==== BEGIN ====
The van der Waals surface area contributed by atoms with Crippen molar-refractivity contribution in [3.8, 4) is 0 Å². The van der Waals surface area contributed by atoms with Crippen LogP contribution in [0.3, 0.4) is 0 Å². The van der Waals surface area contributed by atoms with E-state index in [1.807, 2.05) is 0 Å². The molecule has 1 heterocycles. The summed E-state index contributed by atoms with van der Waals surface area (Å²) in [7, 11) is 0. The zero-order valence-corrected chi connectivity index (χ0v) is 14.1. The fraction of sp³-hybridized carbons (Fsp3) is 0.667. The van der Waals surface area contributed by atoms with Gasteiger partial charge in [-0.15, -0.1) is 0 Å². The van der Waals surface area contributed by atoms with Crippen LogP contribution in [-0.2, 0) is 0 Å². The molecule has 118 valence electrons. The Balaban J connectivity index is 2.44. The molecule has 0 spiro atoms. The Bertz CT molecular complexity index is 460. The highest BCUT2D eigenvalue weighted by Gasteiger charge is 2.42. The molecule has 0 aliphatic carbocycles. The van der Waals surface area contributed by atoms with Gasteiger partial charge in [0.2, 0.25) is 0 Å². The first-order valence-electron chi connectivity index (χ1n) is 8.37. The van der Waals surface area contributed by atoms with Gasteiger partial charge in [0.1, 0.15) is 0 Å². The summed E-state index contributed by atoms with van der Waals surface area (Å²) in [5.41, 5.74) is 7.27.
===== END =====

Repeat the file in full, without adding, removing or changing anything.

The van der Waals surface area contributed by atoms with Crippen molar-refractivity contribution in [3.8, 4) is 0 Å². The van der Waals surface area contributed by atoms with Crippen LogP contribution in [0.3, 0.4) is 0 Å². The van der Waals surface area contributed by atoms with E-state index in [1.807, 2.05) is 0 Å². The molecule has 1 heterocycles. The summed E-state index contributed by atoms with van der Waals surface area (Å²) in [7, 11) is 0. The zero-order valence-corrected chi connectivity index (χ0v) is 14.1. The fraction of sp³-hybridized carbons (Fsp3) is 0.667. The van der Waals surface area contributed by atoms with Gasteiger partial charge in [-0.15, -0.1) is 0 Å². The van der Waals surface area contributed by atoms with Crippen LogP contribution in [-0.2, 0) is 0 Å². The molecule has 118 valence electrons. The Balaban J connectivity index is 2.44. The molecule has 0 spiro atoms. The Bertz CT molecular complexity index is 460. The highest BCUT2D eigenvalue weighted by Gasteiger charge is 2.42. The molecule has 0 aliphatic carbocycles. The van der Waals surface area contributed by atoms with Gasteiger partial charge in [0.2, 0.25) is 0 Å². The first-order valence-electron chi connectivity index (χ1n) is 8.37. The van der Waals surface area contributed by atoms with Gasteiger partial charge in [0.1, 0.15) is 0 Å². The summed E-state index contributed by atoms with van der Waals surface area (Å²) in [5.41, 5.74) is 7.27.